Genetic research teams in Salt Lake City and Madison, Wis., announced last week that they have found more evidence why some people who start smoking can't seem to quit, no matter what.

Two years ago, the same teams from the University of Utah and the University of Wisconsin found out that some people just have a taste for smoking: Those who like bitter or are more tolerant to bitterness tend to like the flavor of burning tobacco.

The latest study, the results of which are published in the Public Library of Science's online journal PLoS Genetics, reveals for the first-time that those with a common genetic variation who start smoking before age 17 might well be literally built so that a habit turns into a lifelong addiction.

Those with the same genetic variation who start smoking after age 17 and even become heavy smokers as adults, quit easier and tend to stay off cigarettes at a much higher rate than those who start smoking at age 16 or younger, according to the study.

Researchers were quick to point out that discovering another genetic trait in addiction is like finding a needle in a haystack, and that they couldn't say exactly how the discovery will be put to practical use.

Only two things are known for sure, they said in interviews after making Thursday's announcement: Teen anti-smoking efforts just got science on their side; every answer research science finds raises a thousand more questions.

Nicotine dependence like any substance dependence or addition is a combination of so many complex genetic and environmental factors, said Glen Hanson, head of the Utah Addiction Center and whose job it is to translate research data into possible treatment programs or medications. "With each little revelation of what might be going on in the central nervous system, the closer we get, the more complex the whole thing appears."

The latest study might appear to reveal no more than what logic would suggest about any habit: The longer you do it, the harder it is to give up. But that observation doesn't offer much scientific evidence for what's really going on biologically.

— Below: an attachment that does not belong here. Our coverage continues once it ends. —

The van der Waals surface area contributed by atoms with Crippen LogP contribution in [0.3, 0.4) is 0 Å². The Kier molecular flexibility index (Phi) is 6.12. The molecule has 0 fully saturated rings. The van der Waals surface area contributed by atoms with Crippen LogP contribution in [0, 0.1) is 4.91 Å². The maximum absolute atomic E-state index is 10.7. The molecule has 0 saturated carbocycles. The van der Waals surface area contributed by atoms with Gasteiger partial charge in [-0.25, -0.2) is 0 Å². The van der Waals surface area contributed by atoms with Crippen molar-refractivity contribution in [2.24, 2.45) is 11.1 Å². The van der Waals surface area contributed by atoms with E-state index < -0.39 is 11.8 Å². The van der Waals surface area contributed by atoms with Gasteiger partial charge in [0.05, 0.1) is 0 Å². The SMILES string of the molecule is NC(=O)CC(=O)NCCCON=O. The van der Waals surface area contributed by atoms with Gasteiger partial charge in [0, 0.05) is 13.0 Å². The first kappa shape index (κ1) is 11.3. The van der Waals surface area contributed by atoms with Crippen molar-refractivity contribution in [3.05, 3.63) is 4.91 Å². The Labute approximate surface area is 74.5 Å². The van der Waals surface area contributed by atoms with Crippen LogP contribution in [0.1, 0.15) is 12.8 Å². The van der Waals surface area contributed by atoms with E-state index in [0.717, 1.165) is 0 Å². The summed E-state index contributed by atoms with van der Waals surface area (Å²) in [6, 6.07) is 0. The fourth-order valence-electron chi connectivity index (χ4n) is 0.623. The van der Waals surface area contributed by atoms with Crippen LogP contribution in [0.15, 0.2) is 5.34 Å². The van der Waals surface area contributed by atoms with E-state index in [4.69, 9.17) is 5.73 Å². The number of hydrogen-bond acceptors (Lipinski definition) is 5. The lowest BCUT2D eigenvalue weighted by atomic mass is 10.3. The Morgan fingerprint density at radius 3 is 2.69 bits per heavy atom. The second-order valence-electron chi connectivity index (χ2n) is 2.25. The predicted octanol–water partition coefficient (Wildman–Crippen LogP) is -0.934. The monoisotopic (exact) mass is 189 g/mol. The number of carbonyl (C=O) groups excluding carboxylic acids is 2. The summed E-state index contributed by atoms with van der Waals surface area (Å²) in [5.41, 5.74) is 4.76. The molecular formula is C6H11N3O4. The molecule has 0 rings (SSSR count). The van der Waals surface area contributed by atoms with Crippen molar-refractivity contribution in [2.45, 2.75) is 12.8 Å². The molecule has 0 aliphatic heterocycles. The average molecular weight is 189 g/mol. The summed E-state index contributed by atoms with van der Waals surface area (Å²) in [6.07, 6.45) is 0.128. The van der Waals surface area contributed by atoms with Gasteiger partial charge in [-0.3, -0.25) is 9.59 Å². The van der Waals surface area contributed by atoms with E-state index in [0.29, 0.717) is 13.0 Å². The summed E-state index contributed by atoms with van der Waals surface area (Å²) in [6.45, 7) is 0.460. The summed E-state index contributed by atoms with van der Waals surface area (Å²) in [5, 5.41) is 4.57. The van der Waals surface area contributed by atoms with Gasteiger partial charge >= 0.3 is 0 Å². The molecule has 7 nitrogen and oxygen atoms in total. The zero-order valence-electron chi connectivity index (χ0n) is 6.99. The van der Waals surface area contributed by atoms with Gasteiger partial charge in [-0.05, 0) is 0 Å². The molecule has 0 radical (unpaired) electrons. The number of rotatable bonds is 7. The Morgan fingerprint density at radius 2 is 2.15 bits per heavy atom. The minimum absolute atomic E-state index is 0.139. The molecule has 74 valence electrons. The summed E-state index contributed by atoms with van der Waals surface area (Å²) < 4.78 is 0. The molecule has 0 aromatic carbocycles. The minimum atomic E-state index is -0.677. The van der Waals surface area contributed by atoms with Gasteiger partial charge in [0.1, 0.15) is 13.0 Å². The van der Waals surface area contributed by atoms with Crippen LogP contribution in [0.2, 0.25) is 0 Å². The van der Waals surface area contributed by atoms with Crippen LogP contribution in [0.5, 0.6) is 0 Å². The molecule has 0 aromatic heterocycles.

Central to the dual research team effort is tracking how the body metabolizes nicotine. The latest clue is that for youths with a genetic variation common among European Americans, nicotine, one of the hundreds of poisonous byproducts of tobacco smoke, alters the key receptors the stimulant targets when it is metabolized. That alteration in turn sends a message in the form of a craving that becomes an abiding "need" in an individual as an adult to keep the stimulant coming.

Perhaps the brain's makeup and chemistry during human adolescence might make youths more susceptible to the effects of nicotine, said Hanson, former acting director of the National Institute on Drug Abuse.

Studies there and replicated elsewhere on human brain development show that the brain isn't physically mature or fully capable of reason until the late-20s.

"Adolescents have different cognitive abilities — risk-taking and how they see the world," Hanson said. "Among those who smoke, nicotine could also be playing a very critical role in their choices. Perhaps the biochemical and structural makeup makes them more vulnerable to the effects of nicotine. That's just one of the questions raised by the study and where the follow-up research is going to have to go."

The study results also suggest strong behavioral correlations between nicotine and mental health. Doctors and therapists working with patients who are schizophrenic, for example, report that nearly 100 percent are heavy smokers.

They or anyone who smokes or uses any substance is going for some kind of desirable effect or feeling, Hanson said.

Research at NIDA and other studies report that tobacco users say smoking helps them feel more alert or less stressed by daily activities.

Smokers aren't going after cancer or heart disease associated with it, just like alcoholics aren't going after the domestic abuse linked to drinking, he said.

Among the participants in the new study with the gene variation and who started as teens, the metabolism of nicotine likely does heighten awareness and cognition, he said.

"But they appear much more vulnerable to biological changes that will ultimately create a lifelong dependence," he said. "It's finding these little pieces of understanding that will help us ultimately understand why some people use substances, why some use and can quit, and why some can't seem to no matter what."